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Pareto Optimization Identifies Diverse Set of Phosphorylation Signatures Predicting Response to Treatment with Dasatinib.

Klammer M, Dybowski JN, Hoffmann D, Schaab C - PLoS ONE (2015)

Bottom Line: Multivariate biomarkers that can predict the effectiveness of targeted therapy in individual patients are highly desired.All four candidates reached the same good prediction accuracy (83%) as the originally published biomarker.In summary, the method presented here allows for a robust and simultaneous identification of multiple multivariate biomarkers that are optimized for prediction performance, size, and relevance.

View Article: PubMed Central - PubMed

Affiliation: Evotec (München) GmbH, Dept. of Bioinformatics, Am Klopferspitz 19a, 82152 Martinsried, Germany.

ABSTRACT
Multivariate biomarkers that can predict the effectiveness of targeted therapy in individual patients are highly desired. Previous biomarker discovery studies have largely focused on the identification of single biomarker signatures, aimed at maximizing prediction accuracy. Here, we present a different approach that identifies multiple biomarkers by simultaneously optimizing their predictive power, number of features, and proximity to the drug target in a protein-protein interaction network. To this end, we incorporated NSGA-II, a fast and elitist multi-objective optimization algorithm that is based on the principle of Pareto optimality, into the biomarker discovery workflow. The method was applied to quantitative phosphoproteome data of 19 non-small cell lung cancer (NSCLC) cell lines from a previous biomarker study. The algorithm successfully identified a total of 77 candidate biomarker signatures predicting response to treatment with dasatinib. Through filtering and similarity clustering, this set was trimmed to four final biomarker signatures, which then were validated on an independent set of breast cancer cell lines. All four candidates reached the same good prediction accuracy (83%) as the originally published biomarker. Although the newly discovered signatures were diverse in their composition and in their size, the central protein of the originally published signature - integrin β4 (ITGB4) - was also present in all four Pareto signatures, confirming its pivotal role in predicting dasatinib response in NSCLC cell lines. In summary, the method presented here allows for a robust and simultaneous identification of multiple multivariate biomarkers that are optimized for prediction performance, size, and relevance.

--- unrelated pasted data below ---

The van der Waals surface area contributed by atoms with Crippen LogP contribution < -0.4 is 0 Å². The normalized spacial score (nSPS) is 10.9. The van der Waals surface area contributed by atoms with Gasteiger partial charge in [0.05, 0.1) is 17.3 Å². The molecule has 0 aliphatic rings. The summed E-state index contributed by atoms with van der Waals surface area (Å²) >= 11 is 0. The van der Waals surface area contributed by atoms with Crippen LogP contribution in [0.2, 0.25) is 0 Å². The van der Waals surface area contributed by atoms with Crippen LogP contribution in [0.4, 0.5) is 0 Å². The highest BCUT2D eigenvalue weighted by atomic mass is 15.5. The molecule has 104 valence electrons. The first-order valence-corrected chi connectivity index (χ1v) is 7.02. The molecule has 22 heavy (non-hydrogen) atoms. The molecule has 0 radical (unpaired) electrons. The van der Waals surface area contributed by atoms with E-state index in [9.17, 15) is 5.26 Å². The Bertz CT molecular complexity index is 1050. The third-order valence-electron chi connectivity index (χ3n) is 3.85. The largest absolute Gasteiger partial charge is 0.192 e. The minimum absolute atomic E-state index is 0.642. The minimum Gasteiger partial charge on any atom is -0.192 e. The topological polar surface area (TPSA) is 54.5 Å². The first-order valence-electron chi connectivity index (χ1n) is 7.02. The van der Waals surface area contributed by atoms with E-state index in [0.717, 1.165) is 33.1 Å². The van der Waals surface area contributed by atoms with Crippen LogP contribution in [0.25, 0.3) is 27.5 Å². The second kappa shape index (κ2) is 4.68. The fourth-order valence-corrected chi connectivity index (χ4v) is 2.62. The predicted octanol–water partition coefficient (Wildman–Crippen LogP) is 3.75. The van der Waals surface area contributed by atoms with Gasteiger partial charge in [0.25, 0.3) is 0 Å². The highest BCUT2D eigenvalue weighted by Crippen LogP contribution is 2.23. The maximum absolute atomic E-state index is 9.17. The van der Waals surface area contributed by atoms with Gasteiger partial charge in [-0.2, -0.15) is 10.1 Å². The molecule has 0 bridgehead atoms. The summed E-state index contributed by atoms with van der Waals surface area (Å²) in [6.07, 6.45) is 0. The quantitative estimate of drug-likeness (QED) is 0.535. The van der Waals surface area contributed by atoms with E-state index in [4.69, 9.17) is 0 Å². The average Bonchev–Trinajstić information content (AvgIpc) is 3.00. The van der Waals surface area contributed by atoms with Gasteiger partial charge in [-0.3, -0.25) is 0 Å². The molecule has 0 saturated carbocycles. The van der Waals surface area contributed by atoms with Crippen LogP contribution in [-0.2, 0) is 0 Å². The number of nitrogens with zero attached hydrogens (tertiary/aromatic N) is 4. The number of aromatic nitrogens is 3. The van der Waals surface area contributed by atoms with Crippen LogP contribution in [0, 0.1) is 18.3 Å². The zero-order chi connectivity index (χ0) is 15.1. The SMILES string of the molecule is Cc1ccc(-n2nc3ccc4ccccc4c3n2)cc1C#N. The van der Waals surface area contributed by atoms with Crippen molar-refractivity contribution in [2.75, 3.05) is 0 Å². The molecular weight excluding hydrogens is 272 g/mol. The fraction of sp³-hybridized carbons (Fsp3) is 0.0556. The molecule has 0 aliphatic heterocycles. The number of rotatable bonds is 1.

No MeSH data available.


Related in: MedlinePlus